Mumbai: Private equity (PE) and venture capital (VC) deals in India may be hit once a Central Board of Direct Taxes (CBDT) formula to determine the fair market value of shares for calculating tax comes into effect after the finance Bill is passed in Parliament.
Finance minister Pranab Mukherjee in his February Budget had proposed that a firm which buys shares at a price lower than the fair market value of such shares will have to pay tax on the difference between the two. He did not define fair value.
The board issued a notification on 8 April saying the fair market value of unlisted shares will be calculated based on a formula that uses the net asset value methodology, based on the difference between assets and liabilities appearing on the balance sheet.
The CBDT notification also clearly establishes the fair value formula for PIPE (private investment in public enterprises). For such transactions, the fair value of shares will be the lowest price quoted on any recognized stock exchange on the valuation date.
Entities which buy shares at lower than the fair value are liable to pay tax on such discounts. Foreign VC investors will have to pay 42% tax on the difference while domestic entities will have to shell out 33%. The proposal will also affect corporate restructuring deals if shares are transferred free or at rates below the fair market value.
According to Parul Jain, partner at law firm Nishith Desai Associates, this is a way of accelerating the tax rates in such transactions, but PE firms are not convinced and they say the fair value formula will spoil the price discovery process.
“At present, these entities are liable for capital gains tax at the time of exit. Now, a tax element is being introduced at the time of purchase also,” said Jain.
Praveen Chakravarty, managing director, BNP Paribas Securities India Pvt. Ltd, said price discovery is the function of the capital market and “saying I can’t do deals below fair value will disturb this process. If a promoter is offering a discount, he is convinced that there’s some value the investor is bringing to the table”.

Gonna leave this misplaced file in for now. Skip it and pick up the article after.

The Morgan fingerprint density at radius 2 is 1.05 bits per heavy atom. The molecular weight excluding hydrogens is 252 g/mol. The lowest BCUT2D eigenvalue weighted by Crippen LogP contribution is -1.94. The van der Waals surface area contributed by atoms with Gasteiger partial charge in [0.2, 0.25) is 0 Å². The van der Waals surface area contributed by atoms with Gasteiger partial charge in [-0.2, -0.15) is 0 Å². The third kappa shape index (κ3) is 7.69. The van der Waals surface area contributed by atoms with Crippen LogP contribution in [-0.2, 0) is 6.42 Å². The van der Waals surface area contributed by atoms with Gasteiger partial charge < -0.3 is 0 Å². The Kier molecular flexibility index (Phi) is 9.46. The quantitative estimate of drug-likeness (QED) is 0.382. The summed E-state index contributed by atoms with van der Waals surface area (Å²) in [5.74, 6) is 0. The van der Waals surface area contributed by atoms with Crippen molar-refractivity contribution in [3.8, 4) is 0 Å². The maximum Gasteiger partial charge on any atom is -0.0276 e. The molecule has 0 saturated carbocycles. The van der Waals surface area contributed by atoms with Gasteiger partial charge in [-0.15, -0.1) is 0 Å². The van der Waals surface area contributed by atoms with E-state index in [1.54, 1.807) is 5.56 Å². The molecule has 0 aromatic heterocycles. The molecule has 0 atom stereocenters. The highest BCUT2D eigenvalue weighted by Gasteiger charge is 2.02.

Hetal Gandhi, managing director, Tano India Advisors Pvt. Ltd, said “if the fund has to pay tax, then this would mean the end of PE investments in listed stocks”.
PE deals are picking up steam after a lull of two years. According to Venture Intelligence, a research service focused on PE and mergers and acquisitions, PE firms invested about $2 billion across 56 deals during the quarter ended March 2010—the highest in the last six quarters.
In the corresponding quarter in the previous year, $620 million was invested in 58 deals.
PE deals could be hit as tax and compliance costs will go up substantially. For instance, if the fair value is determined as $100 and a foreign PE investor gets it for $50, he will have to shell out $21 as tax. Again when he exits for, say $150, he will have to pay a capital gains tax, pushing up the tax outgo on the whole transaction.
Recently, Catamaran Venture Fund, VC fund promoted by N.R. Narayana Murthy, invested Rs28 crore in shares of SKS Microfinance Ltd at a substantially discounted price of Rs300 a share while a PE fund Tree Line Asia Master Fund invested Rs60 crore at Rs636 a piece. Once the new norm comes into effect, such deals will be taxed.
According to Chakravarty of BNP Paribas Securities, taxing such deals is as good as saying deals of this kind can’t be done. He is one of the founding members of Mumbai Angels Network, an investor group that looks for investment opportunities in start-ups.
Alok Gupta, managing director and chief executive officer, Axis Private Equity Ltd, said the move would have an adverse impact in special situations.
“In some cases the company may be in distress but this is not fully reflected in the balance sheet. If the price is lower than the calculated fair market price, the PE firm will end up paying tax in addition to taking stake in a loss-making company,” he said.
In PIPE deals, things could get even more complicated, especially if the Street gets wind of the deal before it is struck, said Gupta. “The price may go up because of my investment and I need to pay tax on that increase.”
Rakesh Sony, director, Motilal Oswal Private Equity Advisors Pvt. Ltd, says the fair value concept may not impact a classical PE situation. “If I am valuing the company today, I am doing it at a future valuation. We always pay more than the book value per share. Under normal circumstances, nobody will give value to the PE lower than the book value,” he said
Jain of Nishith Desai said the rules require reliance to be placed on the value of assets as per the balance sheet without specifying whether the balance sheet needs to be audited. “Considering that tax authorities may question the manner in which valuation has been done in the event it is based on unaudited results, this rule may result in requirement of additional audit for the company at the time of investment, thus increasing the cost and time of the transaction,” he said.
According to Tano India Advisors’ Gandhi, the government should have exempted all investors registered with the capital market regulator and any other acceptable global financial authority from this.